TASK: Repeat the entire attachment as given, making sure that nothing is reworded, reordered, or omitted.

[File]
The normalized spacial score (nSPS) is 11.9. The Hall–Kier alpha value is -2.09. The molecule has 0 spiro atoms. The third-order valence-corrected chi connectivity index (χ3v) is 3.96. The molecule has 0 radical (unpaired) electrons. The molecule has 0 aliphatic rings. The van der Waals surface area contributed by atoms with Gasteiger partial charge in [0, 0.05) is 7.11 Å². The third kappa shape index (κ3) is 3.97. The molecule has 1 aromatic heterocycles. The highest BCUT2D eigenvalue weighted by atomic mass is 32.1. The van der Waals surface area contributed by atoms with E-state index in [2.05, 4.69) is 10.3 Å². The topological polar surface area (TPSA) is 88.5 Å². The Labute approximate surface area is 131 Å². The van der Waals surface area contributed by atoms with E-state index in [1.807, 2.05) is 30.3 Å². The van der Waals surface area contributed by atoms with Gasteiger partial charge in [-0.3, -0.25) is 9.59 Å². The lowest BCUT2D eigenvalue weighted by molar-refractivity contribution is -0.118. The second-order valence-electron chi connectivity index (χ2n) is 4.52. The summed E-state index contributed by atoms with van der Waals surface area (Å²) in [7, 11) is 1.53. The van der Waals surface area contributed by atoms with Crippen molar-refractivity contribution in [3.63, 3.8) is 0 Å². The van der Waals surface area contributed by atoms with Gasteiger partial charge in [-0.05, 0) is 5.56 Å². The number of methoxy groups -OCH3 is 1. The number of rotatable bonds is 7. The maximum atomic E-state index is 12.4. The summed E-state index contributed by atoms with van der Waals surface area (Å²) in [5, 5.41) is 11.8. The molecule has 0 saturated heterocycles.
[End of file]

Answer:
The normalized spacial score (nSPS) is 11.9. The Hall–Kier alpha value is -2.09. The molecule has 0 spiro atoms. The third-order valence-corrected chi connectivity index (χ3v) is 3.96. The molecule has 0 radical (unpaired) electrons. The molecule has 0 aliphatic rings. The van der Waals surface area contributed by atoms with Gasteiger partial charge in [0, 0.05) is 7.11 Å². The third kappa shape index (κ3) is 3.97. The molecule has 1 aromatic heterocycles. The highest BCUT2D eigenvalue weighted by atomic mass is 32.1. The van der Waals surface area contributed by atoms with E-state index in [2.05, 4.69) is 10.3 Å². The topological polar surface area (TPSA) is 88.5 Å². The Labute approximate surface area is 131 Å². The van der Waals surface area contributed by atoms with E-state index in [1.807, 2.05) is 30.3 Å². The van der Waals surface area contributed by atoms with Gasteiger partial charge in [-0.3, -0.25) is 9.59 Å². The lowest BCUT2D eigenvalue weighted by molar-refractivity contribution is -0.118. The second-order valence-electron chi connectivity index (χ2n) is 4.52. The summed E-state index contributed by atoms with van der Waals surface area (Å²) in [7, 11) is 1.53. The van der Waals surface area contributed by atoms with Crippen molar-refractivity contribution in [3.63, 3.8) is 0 Å². The van der Waals surface area contributed by atoms with Gasteiger partial charge in [-0.05, 0) is 5.56 Å². The number of methoxy groups -OCH3 is 1. The number of rotatable bonds is 7. The maximum atomic E-state index is 12.4. The summed E-state index contributed by atoms with van der Waals surface area (Å²) in [5, 5.41) is 11.8. The molecule has 0 saturated heterocycles.